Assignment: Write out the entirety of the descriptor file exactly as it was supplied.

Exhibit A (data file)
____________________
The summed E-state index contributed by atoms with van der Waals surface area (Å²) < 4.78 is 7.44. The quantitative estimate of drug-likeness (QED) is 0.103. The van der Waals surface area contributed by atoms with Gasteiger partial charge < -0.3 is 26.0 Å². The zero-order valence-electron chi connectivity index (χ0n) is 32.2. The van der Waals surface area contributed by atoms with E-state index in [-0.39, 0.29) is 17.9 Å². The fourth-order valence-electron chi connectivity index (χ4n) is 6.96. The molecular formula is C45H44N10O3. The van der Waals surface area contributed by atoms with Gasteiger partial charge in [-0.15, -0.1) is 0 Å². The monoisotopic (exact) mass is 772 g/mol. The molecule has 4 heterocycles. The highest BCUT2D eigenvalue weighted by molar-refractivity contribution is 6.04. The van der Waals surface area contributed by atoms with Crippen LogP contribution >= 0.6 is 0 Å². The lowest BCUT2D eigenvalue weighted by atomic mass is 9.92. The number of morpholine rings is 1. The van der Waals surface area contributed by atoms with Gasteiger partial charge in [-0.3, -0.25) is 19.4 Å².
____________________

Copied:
The summed E-state index contributed by atoms with van der Waals surface area (Å²) < 4.78 is 7.44. The quantitative estimate of drug-likeness (QED) is 0.103. The van der Waals surface area contributed by atoms with Gasteiger partial charge < -0.3 is 26.0 Å². The zero-order valence-electron chi connectivity index (χ0n) is 32.2. The van der Waals surface area contributed by atoms with E-state index in [-0.39, 0.29) is 17.9 Å². The fourth-order valence-electron chi connectivity index (χ4n) is 6.96. The molecular formula is C45H44N10O3. The van der Waals surface area contributed by atoms with Gasteiger partial charge in [-0.15, -0.1) is 0 Å². The monoisotopic (exact) mass is 772 g/mol. The molecule has 4 heterocycles. The highest BCUT2D eigenvalue weighted by molar-refractivity contribution is 6.04. The van der Waals surface area contributed by atoms with Crippen LogP contribution >= 0.6 is 0 Å². The lowest BCUT2D eigenvalue weighted by atomic mass is 9.92. The number of morpholine rings is 1. The van der Waals surface area contributed by atoms with Gasteiger partial charge in [-0.3, -0.25) is 19.4 Å².